Toledo (EFE).- University of Castilla-La Mancha (UCLM) professor Gemma Fernández Aviles encourages girls to be interested in data science to empower themselves, because it will allow them to analyze information on their own and make their own decisions. – Professional decisions regardless of the field of work, whether fashion, research, social issues, medicine or climate change.
On the occasion of the International Day of Women and Girls in Science, which is celebrated on 11 February every year, Professor Fernández-Avilés, who is also the Director of the MSc in Data Science and Business Analytics (with R Programme) at UCL, explained to EFE why Girls may be interested in their specialty and the importance of families in motivating their daughters to study.
Data science is a “relatively” new discipline dating back to 1970, although in 1962 the American statistician John Tukey included the term data analysis, a forerunner of what is currently known as data science.
This field uses three broad fields: statistics and mathematics; Computing, IT, and business knowledge in any field.
“That is why we say that data science can be applied in any field, to social networks, to the world of fashion, to medicine, to economics, to climate change, to the SDGs (Sustainable Development Goals), to finance…”, he included. This expert, born in Nobleas (Toledo) in 1980, highlights the cross-sectoral aspect of data science to encourage girls and teenagers to turn to this branch.
“If a professional, now or in the future, wants to be empowered, they have to make decisions for themselves; Making decisions requires information; He stressed that most of the time you are told information, which can be objective or subjective, or you obtain it yourself from data.
He sums this up in a phrase that adapts to any working environment, be it a clinic, an audio-visual facility, a hair salon or social networks, and to the current information-filled world where images and texts are also data: “If we claim to be independent, let us know how We analyze the information that surrounds us ourselves.
Data tells stories and feelings
Gemma Fernandez Aviles stressed that data also tells stories, that is, among the information that can be extracted from the millions of data that surround us there are stories of people, situations and facts, and there are also feelings.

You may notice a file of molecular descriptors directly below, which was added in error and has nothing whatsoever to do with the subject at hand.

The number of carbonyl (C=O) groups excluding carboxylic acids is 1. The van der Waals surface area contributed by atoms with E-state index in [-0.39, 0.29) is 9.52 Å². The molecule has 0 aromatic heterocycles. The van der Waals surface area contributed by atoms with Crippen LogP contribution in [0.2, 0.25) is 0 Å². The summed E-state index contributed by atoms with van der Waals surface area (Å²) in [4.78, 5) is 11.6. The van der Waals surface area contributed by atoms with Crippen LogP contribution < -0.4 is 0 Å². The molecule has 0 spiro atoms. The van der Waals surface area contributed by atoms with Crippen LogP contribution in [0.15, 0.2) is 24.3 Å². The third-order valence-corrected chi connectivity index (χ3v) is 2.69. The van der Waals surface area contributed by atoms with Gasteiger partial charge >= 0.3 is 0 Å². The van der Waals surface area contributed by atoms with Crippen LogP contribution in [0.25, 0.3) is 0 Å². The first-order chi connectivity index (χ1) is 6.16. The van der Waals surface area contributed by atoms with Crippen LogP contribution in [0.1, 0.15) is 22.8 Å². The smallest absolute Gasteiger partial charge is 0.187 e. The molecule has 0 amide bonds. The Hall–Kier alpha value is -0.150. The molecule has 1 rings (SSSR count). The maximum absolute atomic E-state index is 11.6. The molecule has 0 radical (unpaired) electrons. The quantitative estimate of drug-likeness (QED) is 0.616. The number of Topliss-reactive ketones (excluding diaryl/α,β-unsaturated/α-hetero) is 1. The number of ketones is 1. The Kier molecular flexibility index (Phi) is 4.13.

Because some words have different emotions associated with them: for example, if you analyze the declaration of a state of alarm by the head of government on March 14, 2020 and choose three main emotions – anticipation, anger and disgust – you can see what the content of the speech is associated with each of them.
In fact, data science scientists are the new professionals of the Renaissance, and there is an explanation: if there was a renewal of science in the Renaissance, then in this amazing “new world” of information in the 21st century there is a rebirth of new sciences. Science with the digital revolution.
A world of information and data, especially large databases, in which citizens, companies and governments look to the scientific field to help them “hear the stories” that this data tells about the reality of society and from which it has been extracted.
The importance of the family in motivating its daughters
The professor stressed the “important” role of the family in motivating their daughters, and it is not the responsibility of educational centers alone, as they imitate what they see in their environment.
She gives the example of being a mother of three girls who often play roles like her, one of whom is a master's degree director, another a teacher and another a student, and they take turns: “It's a symbolic thing, but in the end we imitate them. What I want to convey is that we talk to our daughters about how important it is to know how to interpret things and analyze them themselves.
A guide to “thinking with data”
Fernández Avilés together with Professor José María Montero edited the book “Fundamentals of Data Science using R”, in which 49 authors from Spain and other countries participated, including professionals such as journalist Borja Andrino (El País) and police officer Miguel Camacho (Ministry of the Interior). , Doctor Alberto Borrubia (La Paz) or Director of Artificial Intelligence and Data Carlos Real (Deloitte), teachers and researchers from different universities.
It is a guide (published by McGraw Hill and available at https://cdr-book.github.io/index.html) helps decipher what to do with available information or how to use it to respond to the fundamental problems of a company, organization or any social agent.
It is intended for everyone interested in “thinking with data” and does not require prior technical training to read. Evie
“Social media evangelist. Student. Reader. Troublemaker. Typical introvert.”